My Android Apps - MIT App Inventor
The App Inventor is free and regularly updated, it's a block-based tool that allows you to create apps very easily and quickly. It's a good way to get into app creation for starters as it doesn't require lots of programming knowledge and takes care of many things for you like screen layout on different hardware. I'm going to start off this page with my currently available apps but I will expand and show other work in progress as and when I get the time.
Click on any screenshot to see a larger version.
All images and files on this site are copyright Fractalytic, S.Kennedy.
Please ask if you wish to use anything for your own projects or if you have any questions about anything featured (Contact Me link in menu bar at top of page). Thank you.
This was the first app that I released for Android phones and is an simple app that simulates rolling up to 18 six sided dice. It rolls the dice based on either shaking the phone or pressing a button and shows the sum, average and distribution of the rolls.
First release: 17/09/15 (v1.00)
Last Updated: 03/01/16 (v1.01)
Download size: 1.9 mb (only available on the Google Play Store)
Updated January 2016
This is a complete app although is a very simple one that could be expanded. I chose this as my first app to release due to it's simplicity and ease of programming but also that it could be useful for people that are avid roleplayers that may may need access to dice without having to carry lots of them around.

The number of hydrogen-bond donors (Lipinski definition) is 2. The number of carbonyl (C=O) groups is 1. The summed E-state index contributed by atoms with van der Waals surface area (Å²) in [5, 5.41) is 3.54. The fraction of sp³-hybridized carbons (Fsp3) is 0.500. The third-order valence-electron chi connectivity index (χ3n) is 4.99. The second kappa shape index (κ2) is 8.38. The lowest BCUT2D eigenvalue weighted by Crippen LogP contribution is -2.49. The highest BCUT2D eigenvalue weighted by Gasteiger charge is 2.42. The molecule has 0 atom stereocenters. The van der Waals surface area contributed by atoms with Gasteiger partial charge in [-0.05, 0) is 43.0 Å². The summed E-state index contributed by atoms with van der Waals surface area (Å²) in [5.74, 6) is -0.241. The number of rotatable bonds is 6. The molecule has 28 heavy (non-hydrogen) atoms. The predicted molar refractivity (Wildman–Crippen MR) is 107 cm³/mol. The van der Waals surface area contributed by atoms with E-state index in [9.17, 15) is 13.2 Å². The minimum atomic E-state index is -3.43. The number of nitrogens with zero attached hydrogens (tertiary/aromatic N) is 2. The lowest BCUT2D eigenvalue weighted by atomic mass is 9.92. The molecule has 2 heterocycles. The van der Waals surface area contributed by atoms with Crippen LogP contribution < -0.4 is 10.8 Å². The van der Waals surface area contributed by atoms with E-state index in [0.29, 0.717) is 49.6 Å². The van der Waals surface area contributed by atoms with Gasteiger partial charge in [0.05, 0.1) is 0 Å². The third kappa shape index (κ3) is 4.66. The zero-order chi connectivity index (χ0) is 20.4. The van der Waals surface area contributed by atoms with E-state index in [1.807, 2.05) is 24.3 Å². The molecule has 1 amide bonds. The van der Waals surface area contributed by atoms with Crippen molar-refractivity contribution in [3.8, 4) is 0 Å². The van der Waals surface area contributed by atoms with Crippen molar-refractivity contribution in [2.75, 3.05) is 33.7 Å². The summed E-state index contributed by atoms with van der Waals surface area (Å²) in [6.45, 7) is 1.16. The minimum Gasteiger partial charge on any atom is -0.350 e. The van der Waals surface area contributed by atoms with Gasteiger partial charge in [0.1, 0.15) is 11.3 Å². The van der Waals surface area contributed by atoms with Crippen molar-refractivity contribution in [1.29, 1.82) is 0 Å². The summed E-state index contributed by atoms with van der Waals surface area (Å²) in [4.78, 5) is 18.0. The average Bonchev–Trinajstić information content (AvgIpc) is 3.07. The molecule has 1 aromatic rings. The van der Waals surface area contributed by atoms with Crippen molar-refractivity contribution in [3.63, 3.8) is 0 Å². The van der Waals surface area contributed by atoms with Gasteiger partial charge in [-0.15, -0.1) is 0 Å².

Given more time this could be expanded further to include other types of dice and more information on the roll but this will have to come later.
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This app demonstrates a statistical problem regarding choosing a prize and being offered a swap based on further information that is named after a gameshow host. It counts how many times you have played the game and won/lost plus it splits these into how many times you stuck with your original prize and how many times you swapped.
First release: 27/12/15 (v1.00)
Last Updated: 30/12/15 (v1.06)
Download size: 1.7 mb (only available on the Google Play Store)
Updated December 2015
This is a simple app/game that probably won't be updated in any large way. I enjoy maths and statistics and this app highlights a problem that many people don't always get right, the computational outputs from this verify the real answer that is often disputed.
The question is often posed as: "Consider you are on a gameshow and you have to pick one of three doors. Behind one door is the jackpot and there is nothing behind the other two. You choose a door but before you are given the prize that you have won the host of the gameshow opens one of the other doors and shows you that is nothing behind it. He then says do you want to keep your original door or swap to the other unopened one?"
Often it is assumed that sticking or swapping has no effect on the chance of you winning the jackpot but, providing this is a fair game and not a magic trick, swapping actually doubles your chance of winning. Your original choice was to pick one door out of three, so had a 1/3 chance of getting the jackpot, the host does not change this, even though you've seen one of the losing doors opened your chance of winning is still 1/3. You know that of the two doors that you haven't picked one of them definitely has nothing behind it (there is at most one jackpot) and the other one either has nothing or the jackpot. If the door that you have chosen is the jackpot door then the other two doors have nothing (this is a 1/3 chance), and if the door that you have picked has nothing then the other two doors are nothing and the jackpot (this is a 2/3 chance of happening). The host showing a door with nothing behind it doesn't change the fact that the two you didn't pick have a 2/3 chance of containing the jackpot so you really should swap.
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